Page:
Yet Carney continues to be non committal regarding the Frac Act which would end most of the exemptions for hydraulic fracturing in the Safe Drinking Water Act. He’d rather “study” it for the next two years than empower his constituents to know what is being infused into, and spilled upon, his home town’s lands.


Frack House

March 22, 2010


Poetry Project – a poem by R

March 19, 2010

We all breathe the same air
drive the same roads
see the same sky.
So is it any wonder why
we don’t want our land to die?

Richer, poorer, privileged or middle class
all of us live here
now in fear
of losing what some take for granted
and others hold dear.

To lose our land and our health
all for ill-gotten wealth
is more than we can bear.
We must be strong in the fight.
We can only do this if we UNITE.


An Incredible Web Resource

March 17, 2010

When I slammed this blog together six weeks ago, I poured over website after website and tried to provide links for a quick education. There was much I never got to review.  My initial objective was to get the word out as soon as possible – to give a web presence to the work already started by people like Tom Jiunta and Audrey Simpson.

Recently I became aware of a dynamite set of sites: one a website and the other its matching blog.  They are UN-NATURAL GAS.org and UN-NATURAL GAS.org WEBLOG. They were created by CDOG – Chenango Delaware Otsego Gas Drilling Opposition Group. They cover national as well as regional drilling stories. Subjects such as cost externalization, community readiness, moratoria, and energy independence. Check out the Organizer’s Page and the comprehensive FAQ page on the website. Also the images section and the “Lies” section. This is the primer for which I have been looking. The site is a work in progress. It is creative, edgy, and informed. I plan to return to it often. Grab a beverage and check it out. Please.


the FrackMountain Poetry Project

March 15, 2010

I invite anyone/and everyone to submit a poem (or song, essay, rant) related to BIG GAS, the Marcellus play, the beauty of this area, its heritage….you get the idea.   I will start things off:

who will want their milk?

Once fields of clover
now radiated mud,

the neighbor cows –
still chewin’ cud.

At my table
I sit and think,

Next time I better buy
elsewhere’s drink.


Community meeting a success!

March 13, 2010

Andrew Byers of the Shaleshock Action Alliance spoke to a packed house last night at the Kingston Township Municipal Building.  (Thank you Kingston Township).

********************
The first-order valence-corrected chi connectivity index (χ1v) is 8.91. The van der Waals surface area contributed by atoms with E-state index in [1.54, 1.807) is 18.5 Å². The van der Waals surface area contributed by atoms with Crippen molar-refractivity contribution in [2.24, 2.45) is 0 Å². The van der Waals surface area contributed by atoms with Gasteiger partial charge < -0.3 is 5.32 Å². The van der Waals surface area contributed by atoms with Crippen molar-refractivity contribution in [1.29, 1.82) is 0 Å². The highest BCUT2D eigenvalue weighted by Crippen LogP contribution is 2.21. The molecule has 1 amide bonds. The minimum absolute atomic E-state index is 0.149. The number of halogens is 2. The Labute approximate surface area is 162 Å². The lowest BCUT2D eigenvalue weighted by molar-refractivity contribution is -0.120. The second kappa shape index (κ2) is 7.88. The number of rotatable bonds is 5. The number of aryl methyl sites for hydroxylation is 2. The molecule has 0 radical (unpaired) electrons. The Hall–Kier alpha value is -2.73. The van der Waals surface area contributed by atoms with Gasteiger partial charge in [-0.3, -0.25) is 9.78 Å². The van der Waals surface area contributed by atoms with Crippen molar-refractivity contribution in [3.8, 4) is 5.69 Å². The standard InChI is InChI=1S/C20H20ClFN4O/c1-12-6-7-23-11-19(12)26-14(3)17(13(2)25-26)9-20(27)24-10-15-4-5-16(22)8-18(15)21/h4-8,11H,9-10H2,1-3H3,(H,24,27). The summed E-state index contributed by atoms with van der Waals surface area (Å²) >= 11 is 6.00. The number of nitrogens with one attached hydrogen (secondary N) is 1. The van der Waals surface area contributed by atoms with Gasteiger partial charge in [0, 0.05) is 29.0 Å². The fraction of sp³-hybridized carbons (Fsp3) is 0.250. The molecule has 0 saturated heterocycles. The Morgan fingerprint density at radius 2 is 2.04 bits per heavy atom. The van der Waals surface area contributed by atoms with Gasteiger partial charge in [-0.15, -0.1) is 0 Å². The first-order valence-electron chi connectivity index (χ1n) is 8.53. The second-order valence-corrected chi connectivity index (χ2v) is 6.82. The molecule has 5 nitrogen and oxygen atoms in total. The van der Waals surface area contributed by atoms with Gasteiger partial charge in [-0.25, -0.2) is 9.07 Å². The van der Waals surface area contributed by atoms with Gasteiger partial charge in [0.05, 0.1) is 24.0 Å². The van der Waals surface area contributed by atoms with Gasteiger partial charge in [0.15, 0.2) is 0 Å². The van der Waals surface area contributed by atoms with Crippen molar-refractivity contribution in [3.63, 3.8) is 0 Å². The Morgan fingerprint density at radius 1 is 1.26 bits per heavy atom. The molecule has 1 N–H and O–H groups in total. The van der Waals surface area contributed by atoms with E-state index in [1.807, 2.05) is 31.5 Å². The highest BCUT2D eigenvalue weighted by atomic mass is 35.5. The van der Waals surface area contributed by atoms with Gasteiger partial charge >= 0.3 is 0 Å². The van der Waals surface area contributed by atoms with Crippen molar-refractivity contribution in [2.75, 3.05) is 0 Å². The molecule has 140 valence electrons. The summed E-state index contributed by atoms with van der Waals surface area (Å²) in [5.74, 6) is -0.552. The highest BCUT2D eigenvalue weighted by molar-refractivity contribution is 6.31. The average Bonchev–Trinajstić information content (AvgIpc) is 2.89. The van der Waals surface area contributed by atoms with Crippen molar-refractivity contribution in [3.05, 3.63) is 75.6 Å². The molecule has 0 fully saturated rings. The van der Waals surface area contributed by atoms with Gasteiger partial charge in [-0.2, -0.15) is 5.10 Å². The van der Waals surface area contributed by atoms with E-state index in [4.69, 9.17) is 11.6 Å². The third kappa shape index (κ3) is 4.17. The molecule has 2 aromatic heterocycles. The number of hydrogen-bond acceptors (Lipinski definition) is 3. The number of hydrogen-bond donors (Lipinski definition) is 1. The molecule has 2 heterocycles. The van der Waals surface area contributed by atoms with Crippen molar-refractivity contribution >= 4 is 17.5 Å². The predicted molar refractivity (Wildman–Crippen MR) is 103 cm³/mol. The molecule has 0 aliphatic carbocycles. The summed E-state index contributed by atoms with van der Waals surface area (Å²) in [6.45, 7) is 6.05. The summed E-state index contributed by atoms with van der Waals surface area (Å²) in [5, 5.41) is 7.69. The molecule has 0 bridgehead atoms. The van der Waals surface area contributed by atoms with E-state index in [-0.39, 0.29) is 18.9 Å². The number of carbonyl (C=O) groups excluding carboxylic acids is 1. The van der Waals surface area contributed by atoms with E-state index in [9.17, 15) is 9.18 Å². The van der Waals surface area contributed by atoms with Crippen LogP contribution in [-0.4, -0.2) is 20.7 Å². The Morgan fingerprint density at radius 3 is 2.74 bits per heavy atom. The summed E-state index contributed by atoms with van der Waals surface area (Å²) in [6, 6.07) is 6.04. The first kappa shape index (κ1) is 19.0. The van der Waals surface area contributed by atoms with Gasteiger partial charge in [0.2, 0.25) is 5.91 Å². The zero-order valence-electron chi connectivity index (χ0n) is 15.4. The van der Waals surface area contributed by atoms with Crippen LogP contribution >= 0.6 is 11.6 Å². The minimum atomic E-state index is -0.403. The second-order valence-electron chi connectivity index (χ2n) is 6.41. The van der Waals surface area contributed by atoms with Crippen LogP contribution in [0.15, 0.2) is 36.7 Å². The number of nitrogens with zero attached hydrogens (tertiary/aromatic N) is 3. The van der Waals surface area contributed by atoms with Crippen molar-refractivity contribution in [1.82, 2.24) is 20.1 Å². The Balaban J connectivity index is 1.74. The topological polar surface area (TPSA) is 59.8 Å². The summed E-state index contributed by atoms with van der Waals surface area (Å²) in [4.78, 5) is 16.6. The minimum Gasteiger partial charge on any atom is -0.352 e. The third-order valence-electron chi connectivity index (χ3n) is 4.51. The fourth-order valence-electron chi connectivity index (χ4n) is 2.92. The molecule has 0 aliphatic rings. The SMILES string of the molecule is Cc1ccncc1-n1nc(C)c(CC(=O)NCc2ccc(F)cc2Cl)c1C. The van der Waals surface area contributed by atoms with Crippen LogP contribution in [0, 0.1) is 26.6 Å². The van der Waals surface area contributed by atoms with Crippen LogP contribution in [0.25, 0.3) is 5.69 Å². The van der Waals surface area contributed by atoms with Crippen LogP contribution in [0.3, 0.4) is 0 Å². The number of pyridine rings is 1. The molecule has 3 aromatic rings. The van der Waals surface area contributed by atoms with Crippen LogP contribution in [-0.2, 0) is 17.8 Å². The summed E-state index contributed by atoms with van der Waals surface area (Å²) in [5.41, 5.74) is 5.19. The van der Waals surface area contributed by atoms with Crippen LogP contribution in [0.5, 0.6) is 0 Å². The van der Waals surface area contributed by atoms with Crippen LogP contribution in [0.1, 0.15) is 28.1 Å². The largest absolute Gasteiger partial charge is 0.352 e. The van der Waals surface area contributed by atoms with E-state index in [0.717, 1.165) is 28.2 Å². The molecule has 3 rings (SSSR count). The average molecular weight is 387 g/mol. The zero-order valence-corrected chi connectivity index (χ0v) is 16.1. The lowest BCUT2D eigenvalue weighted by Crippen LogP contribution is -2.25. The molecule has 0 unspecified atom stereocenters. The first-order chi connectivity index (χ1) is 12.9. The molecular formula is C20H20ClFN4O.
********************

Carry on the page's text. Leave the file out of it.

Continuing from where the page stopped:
Andrew worked with facts and extrapolated them to the scales of production which have been projected here.  He used slides to show fully developed fields, sites in preparation, and waste ponds being dozed back into the earth.  He spoke about the generators which spew out ozone creating hydrocarbons, pipelines, access roads, dragon tanks, diesel trucks, waste fluids, and radioactive mud.  He spoke to the typical everyday spillage, topsoil degradation, and its cumulative effect on the water system.  He spoke to mismanagement, the Cheney/Halliburton loophole, endocrine disruption, and the industrial sized scale of it all.  He also covered community organizing, monitoring strategies, and local political activism.   It was a rational and fact based portrayal of a world we are allowing to happen.

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Here is the Citizen’s Voice coverage:

Here is the Times Leader coverage:


fracadelia 2

March 12, 2010

Here is a story from Wayne County: Outcry greets possibility of gas drilling at Wayne County schools

I added a Moon Lake Park page above. Sign the petition there or HERE.  Let’s not forget Moon Lake!!!

Also, I have added a Petition Page. There are five petitions and/or legislative links. Go there to voice your concern. PETITIONS HERE

A powerful post from Another Monkey – Please read it.

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I love the gas industry tv commercial where the woman is traveling up a well as if in a stainless steel and glass elevator. So clean and so slick. I guess we will see truck loads of well dressed women heading down our roads soon.

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I have an old friend up north who recently emailed me about his experiences with gas drilling. Here is the sad email. I took out their names at their request:

“Herb. Thanks for the info. (Wife) and I have spent the last 2 years educating ourselves about this issue. We are at ground zero in Dimock and are surrounded by gas wells being drilled. What we have learned so far is scary and our actual experiences dealing with this has been terrible. The beautiful area I have lived in for the last 35 years is being butchered. Many of my neighbor’s water supplies have already been polluted. It is a shame that our government would, in these days and times, allow such environmental exploitation all for the sake of money.

But I have to let you know of my situation – (wife) and I held out from signing a gas lease as long as we could, due to our environmental concerns. However, when we realized all our neighbors had signed and we were surrounded by leased land – we finally gave in and signed. Now seeing what has happened I would gladly return the money if they would pack up and leave. I consider it dirty money. I believe the gas company’s tactic was to offer people money to get their foothold and then they come in and do their thing. (friend’s name)”

See you tonight.


Thanks Dude

March 11, 2010

Don Williams of Wyalusing Rocks Pennsylvania (Penn’s Woods) has an essential reading blog titled Susquehanna River Sentinel. He was the activist who saved us from the inflatable dam. Now he is the main man for staying current and hip with the gas drilling scene.

He is: earth first, speak truth to power, and live with courage. I like that in a dude.

Find his link in the the right hand column under #2 – Local Bloggers – Big Gas in Their Sights.